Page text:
Estrogen is important in maintaining bone density in women. When estrogen levels drop after menopause, bone loss accelerates. During the first several years (up to 10 years) after menopause, women can suffer up to two to four percent loss of bone density per year. This can result in the loss of up to 25 to 30% of their bone density during that time period. Accelerated bone loss after menopause is a major cause of osteoporosis in women.
The goal of osteoporosis treatment is the prevention of bone fractures by stopping bone loss and by increasing bone density and strength. Although early detection and timely treatment of osteoporosis can substantially decrease the risk of future fracture, none of the available treatments for osteoporosis are complete cures. It is difficult to completely rebuild bone that has been weakened by osteoporosis. Therefore, prevention of osteoporosis is as important as treatment.
- Treatment and Prevention measures include:
- Life style changes – quit smoking, curtail alcohol intake, exercise regularly and consume a balanced diet with adequate calcium and vitamin D intake.
- Use of medications that stop bone loss and increase bone strength, such as Actonel® (risedronate), Boniva® (ibandronate) and Fosamax® (alendronate).
- Use of medications that increase bone formation such as the injectable medication Forteo® (teriparatide).
Note – smoking just one pack of cigarettes per day throughout an adult’s life can lead to a loss of 5% to 10% of bone mass
Building strong and healthy bones requires an adequate dietary intake of calcium and exercise beginning in childhood and adolescence for both sexes. A high dietary calcium intake or taking calcium supplements alone is not sufficient in treating osteoporosis. In the first several years after menopause, rapid bone loss can occur even if calcium supplements are taken.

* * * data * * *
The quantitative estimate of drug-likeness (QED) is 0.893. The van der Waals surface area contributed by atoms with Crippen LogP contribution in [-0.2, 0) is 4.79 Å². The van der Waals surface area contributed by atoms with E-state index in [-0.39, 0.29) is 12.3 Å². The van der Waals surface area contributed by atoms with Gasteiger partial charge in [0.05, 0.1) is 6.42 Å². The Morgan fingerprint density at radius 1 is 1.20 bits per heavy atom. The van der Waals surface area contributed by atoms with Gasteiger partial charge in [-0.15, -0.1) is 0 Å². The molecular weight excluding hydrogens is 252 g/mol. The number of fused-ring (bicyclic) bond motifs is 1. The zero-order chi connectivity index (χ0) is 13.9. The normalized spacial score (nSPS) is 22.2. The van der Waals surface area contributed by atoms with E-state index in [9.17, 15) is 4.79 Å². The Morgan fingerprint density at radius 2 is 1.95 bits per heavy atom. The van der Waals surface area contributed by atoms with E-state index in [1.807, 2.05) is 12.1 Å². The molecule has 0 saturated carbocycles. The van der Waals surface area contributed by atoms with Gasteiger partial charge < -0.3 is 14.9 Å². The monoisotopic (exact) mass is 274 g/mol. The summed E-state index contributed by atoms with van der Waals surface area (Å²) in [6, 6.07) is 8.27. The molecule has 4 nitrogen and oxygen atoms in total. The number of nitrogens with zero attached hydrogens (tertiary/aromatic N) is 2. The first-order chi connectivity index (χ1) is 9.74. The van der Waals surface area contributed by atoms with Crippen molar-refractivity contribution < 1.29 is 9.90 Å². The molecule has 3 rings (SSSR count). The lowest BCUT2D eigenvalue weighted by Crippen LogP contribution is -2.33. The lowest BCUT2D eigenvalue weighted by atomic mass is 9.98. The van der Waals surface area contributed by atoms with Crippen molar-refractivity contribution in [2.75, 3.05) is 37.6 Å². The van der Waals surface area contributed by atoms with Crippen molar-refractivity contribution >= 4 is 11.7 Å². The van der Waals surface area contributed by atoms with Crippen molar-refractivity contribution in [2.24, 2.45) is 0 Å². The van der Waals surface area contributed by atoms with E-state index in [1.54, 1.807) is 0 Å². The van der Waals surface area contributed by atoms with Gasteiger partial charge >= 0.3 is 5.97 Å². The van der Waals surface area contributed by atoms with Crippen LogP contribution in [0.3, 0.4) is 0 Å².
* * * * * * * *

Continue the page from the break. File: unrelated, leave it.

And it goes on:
The following calcium intake has been recommended be the National Institutes of Health for all people, with or without osteoporosis:
- 800mg/day for children 1 to 10 years of age
- 1000mg/day for men, premenopausal women, and postmenopausal women taking estrogen
- 1200mg/day for teenagers and young adults 11 to 24 years of age
- 1500mg/day for post menopausal women not taking estrogen
- 1200mg to 1500mg/day for pregnant and nursing mothers
- the total daily intake of calcium should not exceed 2000mg
An adequate calcium intake and adequate body stores of vitamin D are important foundations for maintaining bone density and strength. Vitamin D is important in several respects. Vitamin D helps the absorption of calcium from the intestines. A lack of vitamin D causes calcium-depleted bone, which further weakens the bone and increases the risk of fracture and vitamin D, along with adequate calcium has been shown in some studies to increase bone density and decrease fractures in older post menopausal women.
Vitamin D comes from the diet and the skin. Vitamin D production by the skin is dependent on exposure to sunlight. Active people living in sunny regions can produce most of the vitamin D they need from their skin.
The Food and Nutrition Board of the Institute of Medicine has recommended the following as an adequate vitamin D intake:
- 200 IU daily for men and women 19 to 50 years of age
- 400 IU daily for men and women 51 to 70 years of age
- 600 IU daily for men and women 71 years of age and older
If a person already has osteoporosis, it is advisable to ensure that 400 IU twice per day is the usual daily intake. Most average multiple vitamin tablets contain 400 IU of vitamin D. Vitamin D can also be obtained in a combination with calcium in tablet forms. Adequate calcium and vitamin D are critical for bone health.
Osteoporosis at a glance:
- Osteoporosis is a condition of increased susceptibility to fracture due to fragile bone
- Osteoporosis weakens bone, and increases the risk of bone fractures
- Bone mass or bone density decreases after age 35 and decreases more rapidly in women after menopause
- Key risk factors for osteoporosis include genetic factors, lack of exercise, lack of calcium and vitamin D, cigarette smoking, excessive alcohol consumption, low body weight and family history of osteoporosis
- Patients with osteoporosis have no symptoms until bone fractures occur
- Treatments for osteoporosis, in addition to prescription osteoporosis medications, include stopping the use of alcohol and cigarettes and proper diet, adequate exercise and the use of calcium and vitamin D supplements.